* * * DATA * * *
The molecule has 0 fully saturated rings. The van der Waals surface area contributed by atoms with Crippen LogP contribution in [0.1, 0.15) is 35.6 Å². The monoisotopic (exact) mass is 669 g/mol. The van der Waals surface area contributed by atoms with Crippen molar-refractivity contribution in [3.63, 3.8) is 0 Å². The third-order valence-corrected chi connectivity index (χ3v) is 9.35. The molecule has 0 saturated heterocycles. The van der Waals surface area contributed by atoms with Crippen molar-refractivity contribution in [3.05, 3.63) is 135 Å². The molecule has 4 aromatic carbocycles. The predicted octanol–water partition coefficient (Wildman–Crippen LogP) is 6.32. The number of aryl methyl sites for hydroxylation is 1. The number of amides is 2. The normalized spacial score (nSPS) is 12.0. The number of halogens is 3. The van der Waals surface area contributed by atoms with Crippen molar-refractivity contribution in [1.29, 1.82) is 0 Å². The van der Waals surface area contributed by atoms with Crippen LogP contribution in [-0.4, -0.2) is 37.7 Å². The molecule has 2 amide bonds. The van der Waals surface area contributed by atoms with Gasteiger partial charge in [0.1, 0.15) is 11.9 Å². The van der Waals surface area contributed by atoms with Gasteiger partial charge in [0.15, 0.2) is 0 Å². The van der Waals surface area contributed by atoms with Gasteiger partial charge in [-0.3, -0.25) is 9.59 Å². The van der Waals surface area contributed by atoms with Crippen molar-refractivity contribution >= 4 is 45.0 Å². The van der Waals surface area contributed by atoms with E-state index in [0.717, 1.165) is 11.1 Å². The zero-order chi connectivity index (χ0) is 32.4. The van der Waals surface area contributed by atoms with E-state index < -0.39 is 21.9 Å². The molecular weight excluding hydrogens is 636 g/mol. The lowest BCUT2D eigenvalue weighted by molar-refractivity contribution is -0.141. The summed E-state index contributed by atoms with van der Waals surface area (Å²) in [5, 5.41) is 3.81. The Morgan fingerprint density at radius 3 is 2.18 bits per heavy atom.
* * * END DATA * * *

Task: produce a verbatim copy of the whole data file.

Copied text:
The molecule has 0 fully saturated rings. The van der Waals surface area contributed by atoms with Crippen LogP contribution in [0.1, 0.15) is 35.6 Å². The monoisotopic (exact) mass is 669 g/mol. The van der Waals surface area contributed by atoms with Crippen molar-refractivity contribution in [3.63, 3.8) is 0 Å². The third-order valence-corrected chi connectivity index (χ3v) is 9.35. The molecule has 0 saturated heterocycles. The van der Waals surface area contributed by atoms with Crippen molar-refractivity contribution in [3.05, 3.63) is 135 Å². The molecule has 4 aromatic carbocycles. The predicted octanol–water partition coefficient (Wildman–Crippen LogP) is 6.32. The number of aryl methyl sites for hydroxylation is 1. The number of amides is 2. The normalized spacial score (nSPS) is 12.0. The number of halogens is 3. The van der Waals surface area contributed by atoms with Crippen molar-refractivity contribution in [1.29, 1.82) is 0 Å². The van der Waals surface area contributed by atoms with Crippen LogP contribution in [-0.4, -0.2) is 37.7 Å². The molecule has 2 amide bonds. The van der Waals surface area contributed by atoms with Gasteiger partial charge in [0.1, 0.15) is 11.9 Å². The van der Waals surface area contributed by atoms with Gasteiger partial charge in [0.15, 0.2) is 0 Å². The van der Waals surface area contributed by atoms with Gasteiger partial charge in [-0.3, -0.25) is 9.59 Å². The van der Waals surface area contributed by atoms with Crippen molar-refractivity contribution >= 4 is 45.0 Å². The van der Waals surface area contributed by atoms with E-state index in [0.717, 1.165) is 11.1 Å². The zero-order chi connectivity index (χ0) is 32.4. The van der Waals surface area contributed by atoms with E-state index < -0.39 is 21.9 Å². The molecular weight excluding hydrogens is 636 g/mol. The lowest BCUT2D eigenvalue weighted by molar-refractivity contribution is -0.141. The summed E-state index contributed by atoms with van der Waals surface area (Å²) in [5, 5.41) is 3.81. The Morgan fingerprint density at radius 3 is 2.18 bits per heavy atom.